With Fringe and Breaking Bad on their way out, I'm on the hunt for new shows. So far, it's not looking promising for this Fall. I suspect most of the shows that premiere in the coming months will be cancelled by December.
We're going to be up to our noses in wannabe versions of Modern Family, doctor shows, and dramas about cops/firemen: The Mindy Project (doctor-dating drama), The Mob Doctor (title says all), The New Normal (Modern Family rip off), Chicago House 51 (firemen), Do No Harm (doctor with multiple personality), Infamous (cops), Vegas (cops)...and these are just the ones I know about. I'm sure there's more lurking on cable too.
There are a few shows, however, that seem promising. As a general rule, I give any show that catches my eye a couple episodes and then decide whether or not I'm going to stick with it. Here are the few I found that I'll at least give a shot.
Though I can't stand most cop shows, Fox is bringing in Kevin Bacon for The Following midseason. He plays a FBI agent on the hunt for an escaped serial killer that has recruited and taught a group of people to also be serial killers. The trailer looked dark, almost a mix of Millenium and Manhunter. I still have yet to see a trailer for the new series about Hannibal Lecter and Will Graham in the early years, but I'm probably going to be more interested in something new and unique with The Following rather than a prolonged origin story I've known for over a decade.
I doubt J.J. Abrams' Revolution will suck me in the way Lost did. For starters, the show will have a major event and then skip 15 years. 15 years. For some reason I'll never quite understand, movies and television shows like to pass over the collapse of civilization and jump to the aftermath. I want to see the world burn, not the ashes.
There's a couple of comedies I'll check out as well: Guys That Are Dads, 1600 Penn, and Next Caller. If I can sit through the pilot of Whitney, I can sit through any episode of a sitcom and wait for a laugh. After all, that's how Parks and Recreation caught me by surprise and became one of my favorite shows on TV.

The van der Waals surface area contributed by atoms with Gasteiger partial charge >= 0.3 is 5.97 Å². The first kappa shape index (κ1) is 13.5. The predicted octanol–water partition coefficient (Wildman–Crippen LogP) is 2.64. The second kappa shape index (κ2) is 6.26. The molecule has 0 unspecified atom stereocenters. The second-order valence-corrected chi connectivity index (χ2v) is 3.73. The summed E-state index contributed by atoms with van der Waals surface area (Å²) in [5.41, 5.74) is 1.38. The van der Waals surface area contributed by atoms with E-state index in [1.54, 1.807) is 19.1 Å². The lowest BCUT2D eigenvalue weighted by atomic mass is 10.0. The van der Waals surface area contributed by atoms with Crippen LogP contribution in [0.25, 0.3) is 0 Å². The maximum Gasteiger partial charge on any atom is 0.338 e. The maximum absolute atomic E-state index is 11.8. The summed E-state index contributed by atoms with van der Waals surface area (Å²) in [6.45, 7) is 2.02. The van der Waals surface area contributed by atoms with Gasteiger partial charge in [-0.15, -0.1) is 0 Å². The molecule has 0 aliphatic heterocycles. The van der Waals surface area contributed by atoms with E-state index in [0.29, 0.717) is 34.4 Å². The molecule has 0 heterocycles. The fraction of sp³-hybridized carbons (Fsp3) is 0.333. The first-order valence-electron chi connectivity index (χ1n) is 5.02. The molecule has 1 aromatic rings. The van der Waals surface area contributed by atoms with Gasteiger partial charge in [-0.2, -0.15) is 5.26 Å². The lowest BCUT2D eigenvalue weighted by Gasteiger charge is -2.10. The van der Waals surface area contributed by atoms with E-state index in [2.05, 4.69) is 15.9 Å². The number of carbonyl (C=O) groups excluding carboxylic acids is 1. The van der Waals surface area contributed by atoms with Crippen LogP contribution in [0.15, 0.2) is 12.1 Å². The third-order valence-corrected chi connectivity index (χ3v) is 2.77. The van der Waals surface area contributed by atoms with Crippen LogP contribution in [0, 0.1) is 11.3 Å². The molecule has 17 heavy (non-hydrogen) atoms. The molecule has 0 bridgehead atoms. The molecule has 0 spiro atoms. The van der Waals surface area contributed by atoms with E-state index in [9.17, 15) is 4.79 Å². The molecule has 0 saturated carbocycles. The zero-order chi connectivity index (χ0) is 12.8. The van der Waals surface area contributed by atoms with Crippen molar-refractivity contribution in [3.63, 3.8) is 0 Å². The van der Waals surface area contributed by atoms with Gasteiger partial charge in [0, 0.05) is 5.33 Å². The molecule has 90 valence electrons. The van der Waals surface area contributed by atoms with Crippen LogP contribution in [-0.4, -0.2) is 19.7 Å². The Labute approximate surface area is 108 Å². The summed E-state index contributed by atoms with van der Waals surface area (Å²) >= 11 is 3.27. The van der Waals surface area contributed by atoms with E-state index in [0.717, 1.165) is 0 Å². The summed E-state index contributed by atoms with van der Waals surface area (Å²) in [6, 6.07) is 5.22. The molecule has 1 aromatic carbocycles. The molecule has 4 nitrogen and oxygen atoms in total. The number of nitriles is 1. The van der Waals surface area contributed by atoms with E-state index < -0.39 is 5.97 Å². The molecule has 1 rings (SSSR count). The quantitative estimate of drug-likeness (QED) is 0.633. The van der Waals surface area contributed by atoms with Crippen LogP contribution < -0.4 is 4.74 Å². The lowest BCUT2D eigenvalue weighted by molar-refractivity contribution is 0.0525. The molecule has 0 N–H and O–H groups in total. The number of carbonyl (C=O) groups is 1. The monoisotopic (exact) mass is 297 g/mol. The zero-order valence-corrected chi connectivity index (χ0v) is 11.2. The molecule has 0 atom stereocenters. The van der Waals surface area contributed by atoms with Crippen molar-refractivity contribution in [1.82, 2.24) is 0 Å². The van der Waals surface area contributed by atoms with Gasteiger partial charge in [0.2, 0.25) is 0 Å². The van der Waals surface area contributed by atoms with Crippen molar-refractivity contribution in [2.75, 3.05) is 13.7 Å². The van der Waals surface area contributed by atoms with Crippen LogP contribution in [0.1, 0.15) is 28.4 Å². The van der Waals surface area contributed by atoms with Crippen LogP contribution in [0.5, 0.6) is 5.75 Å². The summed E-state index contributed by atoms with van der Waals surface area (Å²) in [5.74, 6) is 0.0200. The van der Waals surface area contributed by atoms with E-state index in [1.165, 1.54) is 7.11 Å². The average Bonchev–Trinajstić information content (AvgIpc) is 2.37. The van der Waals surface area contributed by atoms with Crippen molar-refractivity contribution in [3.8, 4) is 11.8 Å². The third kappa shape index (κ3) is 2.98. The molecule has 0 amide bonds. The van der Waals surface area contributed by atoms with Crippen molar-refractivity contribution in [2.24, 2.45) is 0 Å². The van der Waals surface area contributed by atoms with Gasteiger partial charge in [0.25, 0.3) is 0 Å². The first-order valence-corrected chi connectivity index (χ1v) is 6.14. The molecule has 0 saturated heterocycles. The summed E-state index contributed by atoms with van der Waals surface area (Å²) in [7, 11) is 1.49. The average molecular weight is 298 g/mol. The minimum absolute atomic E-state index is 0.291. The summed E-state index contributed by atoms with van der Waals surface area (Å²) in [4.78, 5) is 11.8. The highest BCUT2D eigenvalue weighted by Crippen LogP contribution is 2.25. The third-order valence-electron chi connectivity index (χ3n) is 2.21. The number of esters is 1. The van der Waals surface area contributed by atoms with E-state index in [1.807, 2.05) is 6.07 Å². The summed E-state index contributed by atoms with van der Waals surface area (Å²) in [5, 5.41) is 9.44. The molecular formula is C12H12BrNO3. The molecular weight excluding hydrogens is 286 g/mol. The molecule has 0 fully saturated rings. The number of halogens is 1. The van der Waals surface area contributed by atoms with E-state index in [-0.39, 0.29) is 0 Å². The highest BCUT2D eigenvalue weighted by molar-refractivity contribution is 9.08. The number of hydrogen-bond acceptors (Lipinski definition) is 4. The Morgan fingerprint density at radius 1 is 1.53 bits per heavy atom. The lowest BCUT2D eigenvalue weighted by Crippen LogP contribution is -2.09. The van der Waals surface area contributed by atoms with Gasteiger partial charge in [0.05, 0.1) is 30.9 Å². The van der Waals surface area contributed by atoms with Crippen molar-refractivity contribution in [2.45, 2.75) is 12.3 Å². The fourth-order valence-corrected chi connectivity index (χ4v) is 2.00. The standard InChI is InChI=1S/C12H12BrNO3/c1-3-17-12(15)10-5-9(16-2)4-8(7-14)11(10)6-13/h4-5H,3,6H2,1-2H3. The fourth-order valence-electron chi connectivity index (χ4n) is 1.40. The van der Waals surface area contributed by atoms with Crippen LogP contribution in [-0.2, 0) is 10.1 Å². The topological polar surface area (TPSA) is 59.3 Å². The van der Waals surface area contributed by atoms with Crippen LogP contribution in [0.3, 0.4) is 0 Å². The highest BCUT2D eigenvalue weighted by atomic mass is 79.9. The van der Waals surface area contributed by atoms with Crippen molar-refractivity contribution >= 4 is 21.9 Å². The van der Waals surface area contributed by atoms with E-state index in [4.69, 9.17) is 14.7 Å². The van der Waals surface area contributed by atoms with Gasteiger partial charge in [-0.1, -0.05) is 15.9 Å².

Maybe, and this is a very slight maybe, I'll catch the premiere of Elementary. Again, it's a cop show, but it's Sherlock Holmes and a female Watson, played by Lucy Liu, in Manhatten. It appears the show will be full of fail, but it's Sherlock Holmes. If anything, I can set aside an hour for my favorite detective, if only to complain about how CBS butchered my favorite detective, and I'm sure there will be plenty to complain about, especially since Britain already brought this classic to modern times brilliantly--I doubt Lucy Liu's Watson is going to be rooming with Holmes, which means the writers already dropped the ball on one of the funniest, quirkiest parts of the story.
666 Park Avenue has an intriguing plot, residents of a swanky apartment building sell their souls for their dreams and happiness. Plus, Terry O'Quinn (Locke from Lost) plays a devil-like character, and that's got to be good for everybody. It reminds me a little bit of Devil's Advocate.
Another paranormal drama called Zero Hour looks iffy, but I'm a sucker for Nazis searching for occult relics; it's probably derived from my love for all things Indiana Jones. There seems to be an apocalyptic tone to this show as well.
Revolving around a submarine and nuclear war, Last Resort could be a smash-hit. In the trailer, I got a sense that it begins like The Hunt For Red October and evolves into a modern Lord of the Flies. Great cast, action...there's a lot of potential.
I don't know why, but Brad Garrett cracks me up. He always plays a bit of a sad-sack like an overgrown Charlie Brown, and I can relate. That's why I'll tune in to How to Live with Your Parents for the Rest of Your Life. I don't doubt some of the show's premises will hit home as well.
Absolutely nothing. I'll check in on Supernatural week after week, but that's all this channel has going for it. Beauty and the Beast looks terrible, even with Kristen Kreuk.